Not too long ago, one of my managers came into the office to speak to me about a team member. The team member was a valued employee and wanted to discuss opportunities for advancement. My manager wanted to retain this person, and candidly, so did I. The employee was a great member of a particular department, but there was no available path of advancement the way we were currently structured.
I listened to the words of my manager and the concerns that the team member might begin to consider opportunities outside of our social enterprise. Of course, everyone has a right to advance in their careers, and they'll do it within your nonprofit or somewhere else.
Want to Know My Piece of Advice to the Manager?
I told the manager to take this person out to lunch and get a real understanding of where they wanted to be concerning their career. The reality is that peoples' jobs are a significant aspect of their lives, and I thought it essential to have the manager understand the personal and career goals of the individual. Getting some space and separation was necessary to have that substantive meeting.
Why Do I Share This Story With You?
Because often, nonprofit managers forget that their team members are––in fact––also akin to being their "supporters.” They deserve and require the same level of attention that you would give to your donors.
Donor Service Extends to Your Team
As we all know, nonprofits are in the business of making a social impact, and they do this by getting the necessary resources to accomplish their mission. Having been a manager for decades, the best way to model exceptional "donor service" is to treat your team as if they were your supporters. When the team feels that they are valued and have all the resources they need for success, the environment in your offices is one of shared excellence.
Providing Supporter and Donor Service Support to The Team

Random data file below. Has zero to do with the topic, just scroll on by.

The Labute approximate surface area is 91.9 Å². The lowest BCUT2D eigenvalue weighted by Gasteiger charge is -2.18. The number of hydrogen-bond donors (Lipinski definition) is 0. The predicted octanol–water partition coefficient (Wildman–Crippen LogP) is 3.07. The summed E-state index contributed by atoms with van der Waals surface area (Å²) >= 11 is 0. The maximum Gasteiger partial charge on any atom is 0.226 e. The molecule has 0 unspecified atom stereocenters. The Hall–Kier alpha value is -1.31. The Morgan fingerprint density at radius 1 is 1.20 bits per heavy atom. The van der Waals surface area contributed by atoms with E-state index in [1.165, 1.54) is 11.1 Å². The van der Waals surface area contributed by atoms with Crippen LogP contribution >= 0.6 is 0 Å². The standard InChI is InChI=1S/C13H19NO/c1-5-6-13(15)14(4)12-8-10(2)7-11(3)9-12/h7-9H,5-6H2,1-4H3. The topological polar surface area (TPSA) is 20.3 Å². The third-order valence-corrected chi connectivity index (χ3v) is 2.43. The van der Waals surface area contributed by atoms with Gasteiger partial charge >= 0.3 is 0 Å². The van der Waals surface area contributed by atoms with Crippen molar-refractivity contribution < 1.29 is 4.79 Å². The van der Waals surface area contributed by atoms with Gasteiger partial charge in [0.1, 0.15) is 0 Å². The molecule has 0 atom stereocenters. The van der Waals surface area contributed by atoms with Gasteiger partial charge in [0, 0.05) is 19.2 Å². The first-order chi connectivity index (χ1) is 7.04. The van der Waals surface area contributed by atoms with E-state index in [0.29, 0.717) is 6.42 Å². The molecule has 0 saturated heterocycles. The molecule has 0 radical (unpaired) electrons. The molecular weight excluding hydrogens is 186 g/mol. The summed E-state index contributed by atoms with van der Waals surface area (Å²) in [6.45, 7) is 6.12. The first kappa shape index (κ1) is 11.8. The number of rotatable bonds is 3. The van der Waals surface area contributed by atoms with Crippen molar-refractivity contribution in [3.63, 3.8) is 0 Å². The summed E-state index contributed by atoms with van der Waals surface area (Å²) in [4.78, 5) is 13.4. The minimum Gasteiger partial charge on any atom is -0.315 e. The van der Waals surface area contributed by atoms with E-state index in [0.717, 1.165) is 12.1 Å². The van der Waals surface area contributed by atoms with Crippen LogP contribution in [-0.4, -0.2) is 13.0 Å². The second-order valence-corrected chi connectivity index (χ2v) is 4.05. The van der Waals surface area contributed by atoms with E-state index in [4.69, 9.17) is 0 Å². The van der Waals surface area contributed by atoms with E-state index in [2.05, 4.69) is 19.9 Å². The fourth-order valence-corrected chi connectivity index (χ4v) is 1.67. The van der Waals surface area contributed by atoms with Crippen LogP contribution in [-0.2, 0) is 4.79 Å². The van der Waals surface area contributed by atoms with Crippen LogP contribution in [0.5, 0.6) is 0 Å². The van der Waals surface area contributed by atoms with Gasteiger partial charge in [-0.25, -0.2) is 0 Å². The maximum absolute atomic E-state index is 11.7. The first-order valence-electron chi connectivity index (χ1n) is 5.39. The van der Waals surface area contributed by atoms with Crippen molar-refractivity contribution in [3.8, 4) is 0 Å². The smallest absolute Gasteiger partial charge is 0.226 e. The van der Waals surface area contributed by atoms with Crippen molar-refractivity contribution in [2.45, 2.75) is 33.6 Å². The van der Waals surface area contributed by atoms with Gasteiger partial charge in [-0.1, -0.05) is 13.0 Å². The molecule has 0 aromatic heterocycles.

A couple of years ago, we moved offices to a new suite, and our vice president of operations and I took the time to talk to our entire team about what they wanted. No one was excluded. Some of the surveying we did help us understand that people wanted to walk into a vibrant and fun office. Since they spent a great deal of time in the office, they wanted their environment to be one that was conducive to work, but also with a little whimsy and fun. That meant everything from the color of the office to the design, even our defunct "shoe museum" and corn-hole game were taken into account.
A Satisfied Team Means Money a Better Profit Margin
Supporters and donors expect a lot from nonprofits these days, and the reality is that in the coming years, their experience will be vastly more important. If you haven't noticed, everything in society is becoming about "experience." Supporters and donors of your organization are looking for speed, immediacy, and personalization. That means your organization, and everyone who works in it has to be donor-centric and focused. As a nonprofit leader, there is an added element that you have a responsibility to ensure, which is to make sure everyone on your team knows what it means to be of service to the donor, even if they are not on the fundraising team. This is accomplished by modeling service behavior.
Creating a Culture of Donor Service
Creating a culture of donor service, beginning with how you treat your team, is essential to ensuring that your champions are satisfied with your business. By treating everyone like a supporter––from the fundraising team, marketing, program officers to the operations team––you will create a culture of service, which is essential for a thriving nonprofit. Every day, you want to demonstrate to your team, and then expect them to show it outwardly to your supporters, that your charity is one dedicated not only to your mission but excellence in donor satisfaction.
Everyone on my team knows that if they need one of the managers or me to be available to assist on a call or with a service issue, we're there at the moment and on the spot. When a junior person calls your office or one of your managers, answer the phone and help them provide exceptional donor support services. By doing so, demonstrating that you're there to support them as a team member, you're showing them that anyone and everyone can be available to deal with any issue, thus, increasing team spirit and morale.
Seek not only to have excellent donor service with your brand but also aim to have exceptional team member service. It's the first place to start with having outstanding donor support.
Show your team every day what it means to go above and beyond. If you create an environment that's always looking to meet their needs, in turn, your team will turn around and seek to ensure that your donor’s needs are met as well.
Author: Wayne Elsey